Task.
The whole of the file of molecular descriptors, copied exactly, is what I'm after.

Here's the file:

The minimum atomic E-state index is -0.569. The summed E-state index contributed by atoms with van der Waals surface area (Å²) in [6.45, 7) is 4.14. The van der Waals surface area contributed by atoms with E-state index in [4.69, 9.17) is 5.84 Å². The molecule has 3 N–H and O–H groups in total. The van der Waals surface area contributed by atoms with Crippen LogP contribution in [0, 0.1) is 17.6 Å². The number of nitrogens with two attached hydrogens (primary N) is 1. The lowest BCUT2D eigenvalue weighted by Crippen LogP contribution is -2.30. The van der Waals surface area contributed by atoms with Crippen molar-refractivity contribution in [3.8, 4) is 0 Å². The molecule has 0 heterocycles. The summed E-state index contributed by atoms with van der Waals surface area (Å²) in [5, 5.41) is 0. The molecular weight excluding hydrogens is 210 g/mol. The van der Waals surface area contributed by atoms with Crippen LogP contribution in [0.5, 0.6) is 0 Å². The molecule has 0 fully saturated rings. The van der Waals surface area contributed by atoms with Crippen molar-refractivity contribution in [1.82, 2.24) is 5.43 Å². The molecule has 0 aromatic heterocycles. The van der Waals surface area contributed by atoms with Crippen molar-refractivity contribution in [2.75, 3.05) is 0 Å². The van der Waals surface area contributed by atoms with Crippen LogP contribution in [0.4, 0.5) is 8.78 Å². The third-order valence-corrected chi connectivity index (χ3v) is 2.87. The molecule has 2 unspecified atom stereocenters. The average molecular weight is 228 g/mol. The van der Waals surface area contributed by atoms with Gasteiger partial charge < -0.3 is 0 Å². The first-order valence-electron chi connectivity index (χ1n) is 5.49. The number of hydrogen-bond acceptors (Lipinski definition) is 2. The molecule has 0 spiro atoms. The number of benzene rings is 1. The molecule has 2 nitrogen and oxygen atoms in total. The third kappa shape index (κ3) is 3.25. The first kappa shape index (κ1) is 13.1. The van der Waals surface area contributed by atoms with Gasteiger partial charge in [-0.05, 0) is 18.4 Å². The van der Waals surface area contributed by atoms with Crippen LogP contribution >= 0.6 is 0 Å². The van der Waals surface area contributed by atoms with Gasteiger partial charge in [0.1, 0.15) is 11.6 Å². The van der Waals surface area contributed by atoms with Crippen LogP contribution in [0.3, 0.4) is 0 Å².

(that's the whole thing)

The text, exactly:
The minimum atomic E-state index is -0.569. The summed E-state index contributed by atoms with van der Waals surface area (Å²) in [6.45, 7) is 4.14. The van der Waals surface area contributed by atoms with E-state index in [4.69, 9.17) is 5.84 Å². The molecule has 3 N–H and O–H groups in total. The van der Waals surface area contributed by atoms with Crippen LogP contribution in [0, 0.1) is 17.6 Å². The number of nitrogens with two attached hydrogens (primary N) is 1. The lowest BCUT2D eigenvalue weighted by Crippen LogP contribution is -2.30. The van der Waals surface area contributed by atoms with Crippen molar-refractivity contribution in [3.8, 4) is 0 Å². The molecule has 0 heterocycles. The summed E-state index contributed by atoms with van der Waals surface area (Å²) in [5, 5.41) is 0. The molecular weight excluding hydrogens is 210 g/mol. The van der Waals surface area contributed by atoms with Crippen LogP contribution in [0.5, 0.6) is 0 Å². The molecule has 0 fully saturated rings. The van der Waals surface area contributed by atoms with Crippen molar-refractivity contribution in [1.82, 2.24) is 5.43 Å². The molecule has 0 aromatic heterocycles. The van der Waals surface area contributed by atoms with Crippen molar-refractivity contribution in [2.75, 3.05) is 0 Å². The van der Waals surface area contributed by atoms with Crippen LogP contribution in [0.4, 0.5) is 8.78 Å². The third-order valence-corrected chi connectivity index (χ3v) is 2.87. The molecule has 2 unspecified atom stereocenters. The average molecular weight is 228 g/mol. The van der Waals surface area contributed by atoms with Gasteiger partial charge < -0.3 is 0 Å². The first-order valence-electron chi connectivity index (χ1n) is 5.49. The number of hydrogen-bond acceptors (Lipinski definition) is 2. The molecule has 0 spiro atoms. The number of benzene rings is 1. The molecule has 2 nitrogen and oxygen atoms in total. The third kappa shape index (κ3) is 3.25. The first kappa shape index (κ1) is 13.1. The van der Waals surface area contributed by atoms with Gasteiger partial charge in [-0.05, 0) is 18.4 Å². The van der Waals surface area contributed by atoms with Crippen LogP contribution >= 0.6 is 0 Å². The van der Waals surface area contributed by atoms with Gasteiger partial charge in [0.1, 0.15) is 11.6 Å². The van der Waals surface area contributed by atoms with Crippen LogP contribution in [0.3, 0.4) is 0 Å².